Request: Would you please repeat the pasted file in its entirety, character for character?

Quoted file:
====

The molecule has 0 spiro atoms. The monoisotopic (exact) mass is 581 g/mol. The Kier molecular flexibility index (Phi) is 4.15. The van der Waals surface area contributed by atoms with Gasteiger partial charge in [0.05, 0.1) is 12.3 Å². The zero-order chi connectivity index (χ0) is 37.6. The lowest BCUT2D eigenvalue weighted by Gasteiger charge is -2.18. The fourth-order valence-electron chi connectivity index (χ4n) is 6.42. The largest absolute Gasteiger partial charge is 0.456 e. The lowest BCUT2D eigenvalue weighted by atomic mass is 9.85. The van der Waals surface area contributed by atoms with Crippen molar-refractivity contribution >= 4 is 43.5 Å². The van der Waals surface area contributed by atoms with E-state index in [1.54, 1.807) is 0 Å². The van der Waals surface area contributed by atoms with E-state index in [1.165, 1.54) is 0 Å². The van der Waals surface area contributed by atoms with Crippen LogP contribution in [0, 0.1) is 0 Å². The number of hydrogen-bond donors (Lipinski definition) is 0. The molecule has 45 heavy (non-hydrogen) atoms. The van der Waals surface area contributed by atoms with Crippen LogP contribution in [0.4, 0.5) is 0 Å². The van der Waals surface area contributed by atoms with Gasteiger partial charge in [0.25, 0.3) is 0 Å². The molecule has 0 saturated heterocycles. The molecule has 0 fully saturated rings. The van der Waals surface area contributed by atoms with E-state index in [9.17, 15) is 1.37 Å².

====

The molecule has 0 spiro atoms. The monoisotopic (exact) mass is 581 g/mol. The Kier molecular flexibility index (Phi) is 4.15. The van der Waals surface area contributed by atoms with Gasteiger partial charge in [0.05, 0.1) is 12.3 Å². The zero-order chi connectivity index (χ0) is 37.6. The lowest BCUT2D eigenvalue weighted by Gasteiger charge is -2.18. The fourth-order valence-electron chi connectivity index (χ4n) is 6.42. The largest absolute Gasteiger partial charge is 0.456 e. The lowest BCUT2D eigenvalue weighted by atomic mass is 9.85. The van der Waals surface area contributed by atoms with Crippen molar-refractivity contribution >= 4 is 43.5 Å². The van der Waals surface area contributed by atoms with E-state index in [1.54, 1.807) is 0 Å². The van der Waals surface area contributed by atoms with E-state index in [1.165, 1.54) is 0 Å². The van der Waals surface area contributed by atoms with Crippen LogP contribution in [0, 0.1) is 0 Å². The number of hydrogen-bond donors (Lipinski definition) is 0. The molecule has 45 heavy (non-hydrogen) atoms. The van der Waals surface area contributed by atoms with Crippen LogP contribution in [0.4, 0.5) is 0 Å². The van der Waals surface area contributed by atoms with Gasteiger partial charge in [0.25, 0.3) is 0 Å². The molecule has 0 saturated heterocycles. The molecule has 0 fully saturated rings. The van der Waals surface area contributed by atoms with E-state index in [9.17, 15) is 1.37 Å².